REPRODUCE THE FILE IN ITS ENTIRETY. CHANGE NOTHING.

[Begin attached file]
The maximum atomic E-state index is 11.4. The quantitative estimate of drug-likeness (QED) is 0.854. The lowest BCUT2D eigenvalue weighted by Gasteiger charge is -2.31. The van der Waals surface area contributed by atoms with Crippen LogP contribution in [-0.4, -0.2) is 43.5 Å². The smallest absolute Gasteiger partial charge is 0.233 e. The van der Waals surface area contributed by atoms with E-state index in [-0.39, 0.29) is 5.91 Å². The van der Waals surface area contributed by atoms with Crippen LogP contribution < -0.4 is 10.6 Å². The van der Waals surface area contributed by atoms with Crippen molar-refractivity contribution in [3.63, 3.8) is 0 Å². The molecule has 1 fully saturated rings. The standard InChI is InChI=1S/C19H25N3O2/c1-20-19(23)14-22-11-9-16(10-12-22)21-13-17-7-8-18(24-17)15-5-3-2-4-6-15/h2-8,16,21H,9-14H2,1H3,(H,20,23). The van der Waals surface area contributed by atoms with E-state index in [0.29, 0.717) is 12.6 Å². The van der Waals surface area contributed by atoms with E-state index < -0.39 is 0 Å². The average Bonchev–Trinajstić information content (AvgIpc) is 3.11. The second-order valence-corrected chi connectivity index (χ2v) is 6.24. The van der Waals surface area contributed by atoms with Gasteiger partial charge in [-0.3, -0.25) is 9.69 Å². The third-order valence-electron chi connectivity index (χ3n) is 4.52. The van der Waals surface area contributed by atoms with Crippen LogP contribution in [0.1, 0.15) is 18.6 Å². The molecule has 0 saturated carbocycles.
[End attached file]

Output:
The maximum atomic E-state index is 11.4. The quantitative estimate of drug-likeness (QED) is 0.854. The lowest BCUT2D eigenvalue weighted by Gasteiger charge is -2.31. The van der Waals surface area contributed by atoms with Crippen LogP contribution in [-0.4, -0.2) is 43.5 Å². The smallest absolute Gasteiger partial charge is 0.233 e. The van der Waals surface area contributed by atoms with E-state index in [-0.39, 0.29) is 5.91 Å². The van der Waals surface area contributed by atoms with Crippen LogP contribution < -0.4 is 10.6 Å². The van der Waals surface area contributed by atoms with Crippen molar-refractivity contribution in [3.63, 3.8) is 0 Å². The molecule has 1 fully saturated rings. The standard InChI is InChI=1S/C19H25N3O2/c1-20-19(23)14-22-11-9-16(10-12-22)21-13-17-7-8-18(24-17)15-5-3-2-4-6-15/h2-8,16,21H,9-14H2,1H3,(H,20,23). The van der Waals surface area contributed by atoms with E-state index in [0.29, 0.717) is 12.6 Å². The van der Waals surface area contributed by atoms with E-state index < -0.39 is 0 Å². The average Bonchev–Trinajstić information content (AvgIpc) is 3.11. The second-order valence-corrected chi connectivity index (χ2v) is 6.24. The van der Waals surface area contributed by atoms with Gasteiger partial charge in [-0.3, -0.25) is 9.69 Å². The third-order valence-electron chi connectivity index (χ3n) is 4.52. The van der Waals surface area contributed by atoms with Crippen LogP contribution in [0.1, 0.15) is 18.6 Å². The molecule has 0 saturated carbocycles.